Message to Russia: Gay former tennis star Billie Jean King will join the US delegation to the opening ceremony at the Winter Olympics in Sochi. Photo: AP
The slights issuing from the White House to the Russian hosts of the 2014 Winter Olympic Games could not be more studied nor more pointed.
Rather than boycotting the Games in protest at Russia’s new laws against so-called “gay propaganda”, President Barack Obama has announced that he was too busy to attend, and would instead be staying at home in Washington. It has has not been made clear what he will be doing instead.
Then the White House named an official delegation to the Games in Sochi that stood out for two reasons: its lack of senior government officials and the strength of its contingent of prominent gay athletes.
Envoy: Caitlin Cahow (right) practises wth Jenny Potter before the 2006 Winter Games in Turin. Cahow, who is gay, will also join the US delegation to Russia's Games. Photo: Reuters
For the first time in 20 years not only will neither the President nor the first lady, nor even the Vice-President, be attending the Winter Olympic Games opening or closing ceremonies, but nor will the delegation be joined by an official from cabinet.
Instead, perhaps the best-known member is Billie Jean King, the winner of 39 grand slam tennis titles and one of the most prominent gay athletes in the world.
In a statement after Mr Obama announced her inclusion, Ms King said, “I am equally proud to stand with the members of the LGBT [lesbian, gay, bisexual and transgender] community in support of all athletes who will be competing in Sochi and I hope these Olympic Games will indeed be a watershed moment for the universal acceptance of all people."
Diplomatic controversy: A participant passes on the flame during the Winter Olympic torch relay in Russia last Saturday. Photo: AFP
Another is 28-year-old Caitlin Cahow, a gay ice hockey player, who holds three world championship gold medals and two Olympic medals, and who has been active with Principle 6, a campaign that champions the International Olympic Committee code prohibiting any discrimination at the Games.
"I think it’s a huge moment for the United States – sending openly gay athletes as the representatives of our country," CBS News quoted her as saying. "I can't stress that enough, given the history of the United States and how far LGBT people have come and the understanding and how much our policies and mindset have changed over the years. This is really a spectacular moment.” She took the call from the White House asking for her service as she prepared for a constitutional law exam at Boston College.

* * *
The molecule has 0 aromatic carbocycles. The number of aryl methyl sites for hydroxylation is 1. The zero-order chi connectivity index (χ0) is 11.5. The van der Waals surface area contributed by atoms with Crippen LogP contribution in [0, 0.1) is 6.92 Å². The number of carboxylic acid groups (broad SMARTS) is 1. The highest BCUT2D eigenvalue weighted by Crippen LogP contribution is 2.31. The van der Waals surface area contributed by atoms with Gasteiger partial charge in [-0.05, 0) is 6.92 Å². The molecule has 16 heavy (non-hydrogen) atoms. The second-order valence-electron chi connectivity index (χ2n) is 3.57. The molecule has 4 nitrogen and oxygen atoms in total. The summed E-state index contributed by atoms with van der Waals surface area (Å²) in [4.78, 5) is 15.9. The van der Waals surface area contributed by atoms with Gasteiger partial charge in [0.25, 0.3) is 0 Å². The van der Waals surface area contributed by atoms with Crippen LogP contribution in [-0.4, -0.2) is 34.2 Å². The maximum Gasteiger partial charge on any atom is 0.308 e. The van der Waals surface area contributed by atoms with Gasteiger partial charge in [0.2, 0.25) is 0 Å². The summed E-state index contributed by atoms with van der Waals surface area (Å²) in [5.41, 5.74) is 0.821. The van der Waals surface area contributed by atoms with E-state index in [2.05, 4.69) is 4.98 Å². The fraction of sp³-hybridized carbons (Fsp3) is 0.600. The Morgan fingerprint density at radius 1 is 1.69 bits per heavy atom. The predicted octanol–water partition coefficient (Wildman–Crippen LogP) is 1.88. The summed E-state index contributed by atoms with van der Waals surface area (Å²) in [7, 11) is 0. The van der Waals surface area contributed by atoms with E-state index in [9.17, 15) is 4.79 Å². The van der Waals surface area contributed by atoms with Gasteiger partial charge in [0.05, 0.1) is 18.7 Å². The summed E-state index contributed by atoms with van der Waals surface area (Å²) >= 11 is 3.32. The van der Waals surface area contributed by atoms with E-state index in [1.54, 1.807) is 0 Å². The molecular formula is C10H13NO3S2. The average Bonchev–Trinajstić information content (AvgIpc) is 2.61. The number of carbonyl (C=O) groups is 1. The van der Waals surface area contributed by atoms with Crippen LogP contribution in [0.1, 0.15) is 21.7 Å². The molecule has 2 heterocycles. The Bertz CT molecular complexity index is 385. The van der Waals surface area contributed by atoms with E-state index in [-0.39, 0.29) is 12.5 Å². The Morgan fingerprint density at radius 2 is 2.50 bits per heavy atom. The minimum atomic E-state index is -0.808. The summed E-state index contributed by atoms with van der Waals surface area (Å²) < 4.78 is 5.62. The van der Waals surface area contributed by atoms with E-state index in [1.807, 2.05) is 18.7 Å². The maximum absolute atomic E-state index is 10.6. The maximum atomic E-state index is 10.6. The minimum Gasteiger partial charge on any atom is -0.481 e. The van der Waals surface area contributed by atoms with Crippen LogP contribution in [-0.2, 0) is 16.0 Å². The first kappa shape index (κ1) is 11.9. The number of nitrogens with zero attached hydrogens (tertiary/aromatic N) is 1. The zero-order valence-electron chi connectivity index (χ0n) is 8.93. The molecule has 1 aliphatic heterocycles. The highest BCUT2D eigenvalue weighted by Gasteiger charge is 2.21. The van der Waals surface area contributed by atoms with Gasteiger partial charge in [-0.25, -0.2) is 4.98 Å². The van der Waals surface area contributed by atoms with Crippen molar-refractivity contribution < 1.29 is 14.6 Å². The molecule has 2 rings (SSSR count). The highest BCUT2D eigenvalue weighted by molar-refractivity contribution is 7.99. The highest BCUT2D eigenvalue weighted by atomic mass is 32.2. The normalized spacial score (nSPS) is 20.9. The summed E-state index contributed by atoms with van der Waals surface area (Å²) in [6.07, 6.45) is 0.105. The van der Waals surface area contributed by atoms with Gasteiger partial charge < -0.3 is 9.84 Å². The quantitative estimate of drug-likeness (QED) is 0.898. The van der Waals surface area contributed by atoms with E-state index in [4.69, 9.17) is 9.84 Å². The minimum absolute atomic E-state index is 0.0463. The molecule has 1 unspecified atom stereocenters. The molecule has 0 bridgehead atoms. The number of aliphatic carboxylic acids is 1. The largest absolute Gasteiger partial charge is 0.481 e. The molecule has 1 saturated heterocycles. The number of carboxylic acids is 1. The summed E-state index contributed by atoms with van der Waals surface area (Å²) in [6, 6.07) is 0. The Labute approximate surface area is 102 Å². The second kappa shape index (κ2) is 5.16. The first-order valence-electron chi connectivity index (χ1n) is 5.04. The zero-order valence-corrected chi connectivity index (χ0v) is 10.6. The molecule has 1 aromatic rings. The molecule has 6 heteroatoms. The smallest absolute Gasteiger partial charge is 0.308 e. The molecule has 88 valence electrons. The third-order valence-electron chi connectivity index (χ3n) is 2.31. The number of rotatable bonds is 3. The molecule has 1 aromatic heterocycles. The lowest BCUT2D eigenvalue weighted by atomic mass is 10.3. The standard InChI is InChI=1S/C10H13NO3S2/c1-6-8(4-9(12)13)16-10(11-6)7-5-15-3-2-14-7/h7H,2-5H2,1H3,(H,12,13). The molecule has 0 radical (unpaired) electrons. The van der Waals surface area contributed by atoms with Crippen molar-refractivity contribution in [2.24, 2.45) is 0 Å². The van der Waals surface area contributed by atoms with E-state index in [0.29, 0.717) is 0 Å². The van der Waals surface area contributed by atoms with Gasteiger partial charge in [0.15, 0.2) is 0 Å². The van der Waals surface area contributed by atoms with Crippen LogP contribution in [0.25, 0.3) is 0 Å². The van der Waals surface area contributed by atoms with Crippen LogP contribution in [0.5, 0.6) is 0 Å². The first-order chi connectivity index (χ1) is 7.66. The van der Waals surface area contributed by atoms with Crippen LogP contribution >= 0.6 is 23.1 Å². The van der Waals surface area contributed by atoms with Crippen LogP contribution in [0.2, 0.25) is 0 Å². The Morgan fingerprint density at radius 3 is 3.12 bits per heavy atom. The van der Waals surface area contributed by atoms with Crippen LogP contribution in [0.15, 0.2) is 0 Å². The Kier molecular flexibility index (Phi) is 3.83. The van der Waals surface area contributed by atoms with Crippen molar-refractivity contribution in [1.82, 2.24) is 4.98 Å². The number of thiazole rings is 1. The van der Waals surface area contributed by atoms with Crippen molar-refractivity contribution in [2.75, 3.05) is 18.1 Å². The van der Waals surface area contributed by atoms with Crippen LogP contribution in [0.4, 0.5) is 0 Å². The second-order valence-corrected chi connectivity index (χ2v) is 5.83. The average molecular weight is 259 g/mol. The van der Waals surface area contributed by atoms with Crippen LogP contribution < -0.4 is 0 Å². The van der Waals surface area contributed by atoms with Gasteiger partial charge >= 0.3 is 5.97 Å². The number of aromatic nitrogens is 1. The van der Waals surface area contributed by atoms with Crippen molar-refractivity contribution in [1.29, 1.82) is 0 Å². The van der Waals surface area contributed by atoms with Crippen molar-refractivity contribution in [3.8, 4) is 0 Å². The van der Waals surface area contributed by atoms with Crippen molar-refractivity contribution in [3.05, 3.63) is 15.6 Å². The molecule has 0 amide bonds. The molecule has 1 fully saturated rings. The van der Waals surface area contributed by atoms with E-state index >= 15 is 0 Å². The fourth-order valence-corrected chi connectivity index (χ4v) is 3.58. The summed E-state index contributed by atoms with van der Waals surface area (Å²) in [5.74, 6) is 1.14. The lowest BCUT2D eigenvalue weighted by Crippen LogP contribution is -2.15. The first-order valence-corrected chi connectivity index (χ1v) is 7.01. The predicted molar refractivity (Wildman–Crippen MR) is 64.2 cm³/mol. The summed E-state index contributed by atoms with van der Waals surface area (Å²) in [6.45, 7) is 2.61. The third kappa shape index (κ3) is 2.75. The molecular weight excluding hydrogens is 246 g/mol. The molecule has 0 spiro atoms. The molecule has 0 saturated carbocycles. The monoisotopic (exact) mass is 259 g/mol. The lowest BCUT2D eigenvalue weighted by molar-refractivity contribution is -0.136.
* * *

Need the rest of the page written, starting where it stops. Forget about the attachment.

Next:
A third is the ice skater Brian Boitano, an Olympic figure skating champion. He waited for two days after the announcement that he would be a member of the official party before he issued a statement in which he came out.
"Proud": Brian Boitano competing in 1994. Boitano came out publicly after being invited to join the US delegation. Photo: AP
"First and foremost, I am an American athlete and I am proud to live in a country that encourages diversity, openness and tolerance," he said. "As an athlete, I hope we can remain focused on the Olympic spirit which celebrates achievement in sport by peoples of all nations."
At his end-of-year news conference last week, Mr Obama acknowledged that the membership of the delegation had been designed to send a message to Russia.
"I think the delegation speaks for itself," he said. "The fact that we have got folks like Billie Jean King or Brian Boitano, who themselves have been world-class athletes that everybody acknowledges for their excellence, but also for their character, who also happen to be members of the LGBT community, you should take that for what it's worth.”
On Thursday The Russian organisers have said the President’s decision not to attend was not of concern. "The Olympic Games are the competition of outstanding sportsmen and this is the main reason why they are interesting,” Russian Olympic Committee chief Alexander Zhukov told NBC News. "It's not a summit, which only the country leaders attend. So we’re not really concerned about it."
The US delegation will be led by former Homeland Security Secretary Janet Napolitano. Others include the US ambassador to Russia, Michael McFaul, Deputy Secretary of State William Burns and presidential adviser Rob Nabors, the highest ranking official of the group.
The announcements comes just two months before the Games are to begin, and at the end of year in which the US and Russia have clashed diplomatically over Russian leader Vladimir Putin’s decision to grant asylum to the fugitive former NSA contractor Edward Snowden as well as responses to the Syrian civil war.
In 2012 the first lady, Michelle Obama, attended the Olympic Games in London, while two years earlier both Vice-President Biden and Jill Biden attended the Winter Olympics in Vancouver, Canada.